Advent of Code in Go: #9

4 minute read

In this series I explore the Advent of Code, or AoC for short, with the Go programming language. Every day, as real life permits, I will be solving a puzzle from the series. I will document each day with a solution in Go and a walkthrough of the code.

You can find the previous walkthroughs here.

The puzzle

We continue our journey. We find a stream of characters that is treaserous to pass. We need to figure out the number of groups in the stream based on some simple rulse.

The characters represent groups - sequences that begin with { and end with }. Within a group, there are zero or more other things, separated by commas either another group or garbage Since groups can contain other groups, a } only closes the most-recently-opened unclosed group - that is, they are nestable. Your puzzle input represents a single, large group which itself contains many smaller ones.

Sometimes, instead of a group, you will find garbage. Garbage begins with < and ends with >. Between those angle brackets, almost any character can appear, including { and }. Within garbage, < has no special meaning.

In a futile attempt to clean up the garbage, some program has canceled some of the characters within it using !: inside garbage, any character that comes after ! should be ignored, including <, >, and even another !.

These rules are simple enough. In a real scenario you would use a Reader I guess, but for now we can just proces the string from our input file.

Our goal is to determine the score of all the groups:

Your goal is to find the total score for all groups in your input. Each group is assigned a score which is one more than the score of the group that immediately contains it. (The outermost group gets a score of 1.)

Lets setup our testcases first. I learned about table driven tests yesterday. Basically we can just create a slice of structs inside a testcase, then we don’t need to redefine it every time.

func TestSolve(t *testing.T) {
	tests := []struct {
		stream string
		score  int
	}{
		// stream, score
		{"{}", 1},
		{"{ { {} } }", 6},
		{"{ {},{} }", 5},
		{"{ { {},{},{ {} } } }", 16},
		{"{<a>,<a>,<a>,<a>}", 1},
		{"{ {<ab>},{<ab>},{<ab>},{<ab>} }", 9},
		{"{ {<!!>},{<!!>},{<!!>},{<!!>} }", 9},
		{"{ {<a!>},{<a!>},{<a!>},{<ab>} }", 3},
	}
	for _, test := range tests {
		answer, _, err := solve(test.stream)
		if err != nil {
			t.Error("Received an error: ", err)
			continue
		}

		if answer != test.score {
			t.Error(
				"Expected", test.score,
				"Got", answer)
		}
	}

With the testcases ready I start writing my solve. I actually ended up having the function return 3 values, first the score, second the amount of garbage (part 2 of the puzzle) and third an error. Processing the stream with so few conditions is relatively simple. Keep track of the current state (depth of groups, inside garbage or flagged as ignore) and then work over the conditions.

You can actually do away with the score array and just increment immediately, but I thought perhaps part 2 would be something like ‘what was the highest score found?’, but instead it was about garbage.

func solve(stream string) (ret int, gar int, err error) {
	depth := 0 // the score for the next group is +1
	garbage := false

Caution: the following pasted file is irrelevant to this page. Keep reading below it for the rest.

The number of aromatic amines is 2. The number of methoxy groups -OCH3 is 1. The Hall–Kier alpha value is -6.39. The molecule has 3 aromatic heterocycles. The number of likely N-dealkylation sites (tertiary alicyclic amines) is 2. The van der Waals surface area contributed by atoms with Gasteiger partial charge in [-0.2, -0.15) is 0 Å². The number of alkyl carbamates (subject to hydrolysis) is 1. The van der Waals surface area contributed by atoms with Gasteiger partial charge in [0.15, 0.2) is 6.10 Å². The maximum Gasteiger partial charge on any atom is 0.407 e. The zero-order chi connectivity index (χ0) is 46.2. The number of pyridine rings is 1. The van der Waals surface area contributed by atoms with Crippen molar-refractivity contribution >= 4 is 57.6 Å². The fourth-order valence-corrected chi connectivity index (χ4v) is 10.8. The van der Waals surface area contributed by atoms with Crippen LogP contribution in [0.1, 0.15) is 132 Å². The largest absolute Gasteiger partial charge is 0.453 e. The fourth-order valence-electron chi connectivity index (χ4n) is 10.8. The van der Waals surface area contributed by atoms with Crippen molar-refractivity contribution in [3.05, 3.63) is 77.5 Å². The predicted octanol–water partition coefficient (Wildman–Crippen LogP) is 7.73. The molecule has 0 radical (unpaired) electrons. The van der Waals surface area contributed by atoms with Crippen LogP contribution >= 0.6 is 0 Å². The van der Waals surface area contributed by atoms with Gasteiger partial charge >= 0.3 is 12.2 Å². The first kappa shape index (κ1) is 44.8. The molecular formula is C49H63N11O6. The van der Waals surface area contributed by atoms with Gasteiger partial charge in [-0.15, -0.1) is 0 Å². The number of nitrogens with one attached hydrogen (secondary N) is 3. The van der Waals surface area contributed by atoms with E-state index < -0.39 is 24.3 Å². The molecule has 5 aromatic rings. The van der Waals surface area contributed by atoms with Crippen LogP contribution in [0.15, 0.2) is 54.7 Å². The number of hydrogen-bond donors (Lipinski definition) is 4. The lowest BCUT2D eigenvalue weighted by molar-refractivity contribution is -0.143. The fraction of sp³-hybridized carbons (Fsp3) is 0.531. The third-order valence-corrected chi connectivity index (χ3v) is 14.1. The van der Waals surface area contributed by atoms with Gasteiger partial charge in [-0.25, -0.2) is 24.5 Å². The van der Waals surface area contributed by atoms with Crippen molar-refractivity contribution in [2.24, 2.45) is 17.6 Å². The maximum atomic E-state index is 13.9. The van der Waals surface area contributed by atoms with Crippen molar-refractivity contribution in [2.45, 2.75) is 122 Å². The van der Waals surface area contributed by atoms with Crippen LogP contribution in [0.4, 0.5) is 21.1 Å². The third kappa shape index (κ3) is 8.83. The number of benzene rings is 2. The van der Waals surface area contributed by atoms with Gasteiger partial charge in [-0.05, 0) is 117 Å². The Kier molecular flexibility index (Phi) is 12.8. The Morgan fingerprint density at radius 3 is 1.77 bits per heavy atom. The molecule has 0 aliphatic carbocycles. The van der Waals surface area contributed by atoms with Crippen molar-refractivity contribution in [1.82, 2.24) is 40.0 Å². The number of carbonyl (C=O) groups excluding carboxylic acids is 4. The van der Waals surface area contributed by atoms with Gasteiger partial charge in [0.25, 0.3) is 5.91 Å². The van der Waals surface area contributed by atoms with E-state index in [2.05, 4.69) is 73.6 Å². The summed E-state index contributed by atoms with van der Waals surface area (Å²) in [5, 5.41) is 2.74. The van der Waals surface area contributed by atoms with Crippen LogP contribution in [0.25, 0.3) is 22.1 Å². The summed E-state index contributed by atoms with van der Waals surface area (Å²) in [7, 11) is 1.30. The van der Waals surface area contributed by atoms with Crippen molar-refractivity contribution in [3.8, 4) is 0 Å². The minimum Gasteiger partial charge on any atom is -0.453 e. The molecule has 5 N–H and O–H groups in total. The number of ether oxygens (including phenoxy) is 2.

ignore := false

	scores := []int{}
	gscores := []int{}
	gcount := 0
	// In real world you would use a Reader I would think
	// There is a Json Stream Decoder that does...
	for i, c := range stream {
		cur := string(c)
		if ignore { // if ignore is true, ignore anything
			ignore = false
			continue
		} else if cur == "!" { // if the current thing is !, toggle ignore
			ignore = true
		} else if cur == "<" && !garbage {
			garbage = true
			continue
		} else if garbage && cur == ">" {
			// the garbage ends with a >
			garbage = false
			gscores = append(gscores, gcount)
			gcount = 0
			continue
		} else if garbage {
			// ignore the things in the garbage
			gcount++
			continue
		} else if cur == "{" {
			depth++
			scores = append(scores, depth)
		} else if cur == "}" {
			depth--
		} else if cur == "," {
			// ignore seperator
			continue
		} else {
			fmt.Println("No case to deal with", cur)
			return 0, 0, fmt.Errorf("Parse error at position %d character %s", i, cur)
		}
	}
	return sumArray(scores), sumArray(gscores), nil
}

Part 2 was relatively simple due to the full implementation of state tracking.

Now, you’re ready to remove the garbage.

To prove you’ve removed it, you need to count all of the characters within the garbage. The leading and trailing < and > don’t count, nor do any canceled characters or the ! doing the canceling.

In the solve I just keep track of the count of garbage and deal with it the same as normal scores. In my first attempt I found a small error in my garbage detection, but the testcase showed it to me quickly enough.

func TestGarbage(t *testing.T) {
	tests := []struct {
		stream string
		score  int
	}{
		// stream, score
		{"{}", 0},
		{"{<>}", 0},
		{"{<random characters>}", 17},
		{"{<<<<>}", 3},
		{"{<{!>}>}", 2},
		{"{<!!>}", 0},
		{"{<!!!>>}", 0},
		{"{<{o\"i!a,<{i<a>}", 10},
	}
	for _, test := range tests {
		_, answer, err := solve(test.stream)
		if err != nil {
			t.Error("Received an error: ", err)
			continue
		}

		if answer != test.score {
			t.Error(
				"Input", test.stream,
				"Expected", test.score,
				"Got", answer)
		}
	}
}

So, both cases answered with the same parsing routine. Nice.

VSCode and Git

Yesterday I was happy with VSCode, but turns out their Git support is actually lacking if you want to do more than just commit something. It does a push as well, but for this blog I push to multiple locations and that is not supported. Magit is so good compared to it.

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